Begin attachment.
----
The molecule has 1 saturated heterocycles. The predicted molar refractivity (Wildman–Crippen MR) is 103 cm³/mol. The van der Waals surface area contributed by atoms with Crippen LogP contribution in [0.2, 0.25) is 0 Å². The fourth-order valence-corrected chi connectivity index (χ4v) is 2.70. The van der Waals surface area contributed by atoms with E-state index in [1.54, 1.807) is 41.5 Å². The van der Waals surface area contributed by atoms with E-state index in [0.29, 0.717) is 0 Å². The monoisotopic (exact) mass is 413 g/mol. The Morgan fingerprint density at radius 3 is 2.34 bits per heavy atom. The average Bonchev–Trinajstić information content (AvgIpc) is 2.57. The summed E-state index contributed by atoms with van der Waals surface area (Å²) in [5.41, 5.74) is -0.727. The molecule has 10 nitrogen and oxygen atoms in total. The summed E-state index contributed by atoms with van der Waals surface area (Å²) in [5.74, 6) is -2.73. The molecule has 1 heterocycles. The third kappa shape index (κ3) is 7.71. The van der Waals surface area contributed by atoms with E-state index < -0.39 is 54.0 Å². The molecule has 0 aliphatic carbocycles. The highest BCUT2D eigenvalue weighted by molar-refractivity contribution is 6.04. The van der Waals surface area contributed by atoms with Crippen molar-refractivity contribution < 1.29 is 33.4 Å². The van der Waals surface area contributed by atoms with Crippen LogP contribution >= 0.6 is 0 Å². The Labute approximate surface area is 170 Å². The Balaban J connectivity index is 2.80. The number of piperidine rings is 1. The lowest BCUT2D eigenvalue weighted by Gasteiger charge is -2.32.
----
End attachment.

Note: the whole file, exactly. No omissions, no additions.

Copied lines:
The molecule has 1 saturated heterocycles. The predicted molar refractivity (Wildman–Crippen MR) is 103 cm³/mol. The van der Waals surface area contributed by atoms with Crippen LogP contribution in [0.2, 0.25) is 0 Å². The fourth-order valence-corrected chi connectivity index (χ4v) is 2.70. The van der Waals surface area contributed by atoms with E-state index in [1.54, 1.807) is 41.5 Å². The van der Waals surface area contributed by atoms with E-state index in [0.29, 0.717) is 0 Å². The monoisotopic (exact) mass is 413 g/mol. The Morgan fingerprint density at radius 3 is 2.34 bits per heavy atom. The average Bonchev–Trinajstić information content (AvgIpc) is 2.57. The summed E-state index contributed by atoms with van der Waals surface area (Å²) in [5.41, 5.74) is -0.727. The molecule has 10 nitrogen and oxygen atoms in total. The summed E-state index contributed by atoms with van der Waals surface area (Å²) in [5.74, 6) is -2.73. The molecule has 1 heterocycles. The third kappa shape index (κ3) is 7.71. The van der Waals surface area contributed by atoms with E-state index < -0.39 is 54.0 Å². The molecule has 0 aliphatic carbocycles. The highest BCUT2D eigenvalue weighted by molar-refractivity contribution is 6.04. The van der Waals surface area contributed by atoms with Crippen molar-refractivity contribution < 1.29 is 33.4 Å². The van der Waals surface area contributed by atoms with Crippen LogP contribution >= 0.6 is 0 Å². The Labute approximate surface area is 170 Å². The Balaban J connectivity index is 2.80. The number of piperidine rings is 1. The lowest BCUT2D eigenvalue weighted by Gasteiger charge is -2.32.